There’s something very special about Pope Francis. Seems like everywhere he goes, people receive him with open arms. He treats everyone with respect—everyone—from the heads of state to the ones on the street who have no home. Each person feels like the Pope is there for them personally.
If we saw some of the visits on television, we probably noticed how some folks were reaching out just to touch the Holy Father. Imagine arriving to a place on the street at 2 in the morning in order to just watch him go by at 10 am. No doubt that Pope Francis is loved by many, even the non-Catholics, maybe even the nonbelievers. After all, he doesn’t belong to just the Catholics. He is the Pope of the world. Just like Jesus didn’t come to save just the Catholics, but everybody. Little wonder that the Lord silenced the dispute of jealousy felt by the disciples when they saw others driving out demons. No one person, no one religion has a monopoly on God’s grace. That’s the message that Pope Francis is preaching everywhere he visit—reminding us that we are all one family of God. We forget, especially because we have enemies. Past history, wars, suspicions—we forget that to God we are all the same. God is not prejudice. The Lord is not concerned with our last name, our bank account, or level of education. God just sees our soul—our human dignity—our need to be loved. Can be said that all possible sins have happened when we have forgotten to be a family.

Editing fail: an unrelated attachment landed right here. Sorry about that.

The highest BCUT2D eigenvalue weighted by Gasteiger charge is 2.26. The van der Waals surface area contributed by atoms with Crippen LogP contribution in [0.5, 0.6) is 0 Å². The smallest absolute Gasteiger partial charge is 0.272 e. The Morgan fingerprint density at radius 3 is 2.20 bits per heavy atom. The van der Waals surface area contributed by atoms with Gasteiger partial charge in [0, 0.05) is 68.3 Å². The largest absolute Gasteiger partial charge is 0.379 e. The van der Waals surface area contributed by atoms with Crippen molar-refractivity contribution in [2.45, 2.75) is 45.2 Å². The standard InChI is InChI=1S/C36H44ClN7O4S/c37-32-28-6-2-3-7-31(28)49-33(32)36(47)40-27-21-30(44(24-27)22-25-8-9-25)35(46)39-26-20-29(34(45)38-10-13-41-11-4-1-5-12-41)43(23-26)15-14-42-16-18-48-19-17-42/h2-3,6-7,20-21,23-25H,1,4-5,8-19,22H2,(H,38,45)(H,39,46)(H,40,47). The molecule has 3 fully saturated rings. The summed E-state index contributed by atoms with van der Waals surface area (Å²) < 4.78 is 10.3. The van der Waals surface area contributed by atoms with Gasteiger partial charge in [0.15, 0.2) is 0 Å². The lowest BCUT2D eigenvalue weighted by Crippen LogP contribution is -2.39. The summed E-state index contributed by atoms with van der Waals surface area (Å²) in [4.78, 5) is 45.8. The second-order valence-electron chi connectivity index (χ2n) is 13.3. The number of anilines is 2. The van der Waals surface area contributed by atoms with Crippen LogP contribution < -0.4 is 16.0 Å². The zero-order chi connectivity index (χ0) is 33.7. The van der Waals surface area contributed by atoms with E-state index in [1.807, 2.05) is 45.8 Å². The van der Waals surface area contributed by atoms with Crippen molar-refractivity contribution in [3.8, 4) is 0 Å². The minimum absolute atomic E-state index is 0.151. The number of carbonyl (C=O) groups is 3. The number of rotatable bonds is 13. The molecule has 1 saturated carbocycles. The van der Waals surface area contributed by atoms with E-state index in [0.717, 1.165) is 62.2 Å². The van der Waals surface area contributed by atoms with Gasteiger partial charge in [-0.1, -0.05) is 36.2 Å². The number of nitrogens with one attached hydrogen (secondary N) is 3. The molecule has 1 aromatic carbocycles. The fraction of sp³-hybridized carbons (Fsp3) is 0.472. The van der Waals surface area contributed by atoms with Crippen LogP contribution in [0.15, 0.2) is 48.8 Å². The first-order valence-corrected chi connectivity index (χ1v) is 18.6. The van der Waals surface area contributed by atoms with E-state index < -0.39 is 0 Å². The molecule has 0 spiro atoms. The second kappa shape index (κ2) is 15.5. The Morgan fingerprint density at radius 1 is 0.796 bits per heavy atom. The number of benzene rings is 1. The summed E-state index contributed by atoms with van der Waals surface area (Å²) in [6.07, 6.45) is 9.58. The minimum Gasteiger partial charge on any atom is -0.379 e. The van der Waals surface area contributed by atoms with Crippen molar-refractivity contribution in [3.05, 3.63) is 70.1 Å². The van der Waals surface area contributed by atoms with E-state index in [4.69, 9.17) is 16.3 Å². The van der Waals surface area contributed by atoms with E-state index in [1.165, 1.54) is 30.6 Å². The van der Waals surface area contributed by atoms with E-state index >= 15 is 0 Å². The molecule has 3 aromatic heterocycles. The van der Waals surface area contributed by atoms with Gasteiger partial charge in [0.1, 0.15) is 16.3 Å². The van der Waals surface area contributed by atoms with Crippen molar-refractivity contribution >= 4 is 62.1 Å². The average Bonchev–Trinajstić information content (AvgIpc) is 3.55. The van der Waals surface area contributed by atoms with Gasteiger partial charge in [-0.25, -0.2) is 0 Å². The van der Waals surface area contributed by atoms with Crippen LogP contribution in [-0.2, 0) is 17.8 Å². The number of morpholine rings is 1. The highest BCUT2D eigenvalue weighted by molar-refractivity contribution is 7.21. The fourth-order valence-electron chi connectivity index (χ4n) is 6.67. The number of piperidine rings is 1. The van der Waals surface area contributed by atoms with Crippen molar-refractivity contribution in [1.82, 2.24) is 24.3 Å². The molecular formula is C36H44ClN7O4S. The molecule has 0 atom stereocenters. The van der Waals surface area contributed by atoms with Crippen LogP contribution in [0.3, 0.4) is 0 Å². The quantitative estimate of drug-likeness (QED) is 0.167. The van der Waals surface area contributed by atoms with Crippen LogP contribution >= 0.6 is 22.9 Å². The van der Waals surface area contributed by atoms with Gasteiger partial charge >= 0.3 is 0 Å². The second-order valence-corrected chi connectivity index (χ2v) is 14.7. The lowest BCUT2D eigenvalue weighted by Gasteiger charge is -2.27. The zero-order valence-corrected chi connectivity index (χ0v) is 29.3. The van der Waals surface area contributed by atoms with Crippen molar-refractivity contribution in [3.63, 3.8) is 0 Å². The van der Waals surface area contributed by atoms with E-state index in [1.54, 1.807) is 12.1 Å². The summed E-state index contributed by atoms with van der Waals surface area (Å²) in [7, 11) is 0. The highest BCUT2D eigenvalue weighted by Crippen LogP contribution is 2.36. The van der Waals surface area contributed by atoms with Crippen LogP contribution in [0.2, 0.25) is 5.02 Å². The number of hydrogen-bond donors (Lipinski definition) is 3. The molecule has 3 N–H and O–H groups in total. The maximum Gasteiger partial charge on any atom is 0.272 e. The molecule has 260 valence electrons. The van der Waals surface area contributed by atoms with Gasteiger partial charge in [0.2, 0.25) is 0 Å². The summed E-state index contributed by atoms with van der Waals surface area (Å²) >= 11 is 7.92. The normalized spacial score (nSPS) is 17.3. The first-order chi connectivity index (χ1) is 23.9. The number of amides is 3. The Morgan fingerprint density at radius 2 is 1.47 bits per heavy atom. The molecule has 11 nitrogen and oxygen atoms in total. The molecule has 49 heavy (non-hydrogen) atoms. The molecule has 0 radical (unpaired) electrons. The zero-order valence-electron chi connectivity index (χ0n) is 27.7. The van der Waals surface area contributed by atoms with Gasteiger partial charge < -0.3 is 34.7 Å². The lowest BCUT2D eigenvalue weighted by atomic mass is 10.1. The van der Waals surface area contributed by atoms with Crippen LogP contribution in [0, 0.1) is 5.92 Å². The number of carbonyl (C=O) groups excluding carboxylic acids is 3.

St. Mark used the imagery of the body to remind us that we are connected. None of us would want to cut off our hand, our foot, or pluck out our eye. Yet, if any part of our body causes division in the family, better to cut it off. Pretty drastic measure. Most of us read the Gospel referring to sin and cutting off body parts in the shadow of sexual sin. People think, “Must be: ‘If your hand causes you to sin, if your foot causes you to sin, if your eye causes you to sin…’ Certainly every time we sin, sex is involved.” Not true. We sometimes disregard social sin—communal sin—global sin. What Jesus preached about—what the Holy Father calls us to see is the social injustice all around us—the forgotten of society. Homeless people, the elderly, the unborn. All the places where we would rather not look—that’s where we have to look. If we do not help—better to cut off our hand. If we do not walk where we are needed—better to cut off our foot. If we do not want to see the faces of the poor—then better to pluck out our eyes.
Jesus was rarely concerned about sexual sins. We have a preoccupation with sins from the waist down. The Gospel calls us to look far beyond ourselves to the big picture. Sin is the indifference of all who have the privilege to cast their vote at election time and choose not to participate but are the loudest complainers of the elected officials. Sin is when we expect the school system to educate our children but we never spend time with them to guide them. We commit sin when we consider ourselves superior to others. Change starts with each one of us. However, we cannot just look inside—we have to look at each other—be concerned with each other. That’s the message of the Gospel. The words mean nothing unless we put them into practice. That’s why the Holy Father is so popular—because he puts the words of Jesus into practice.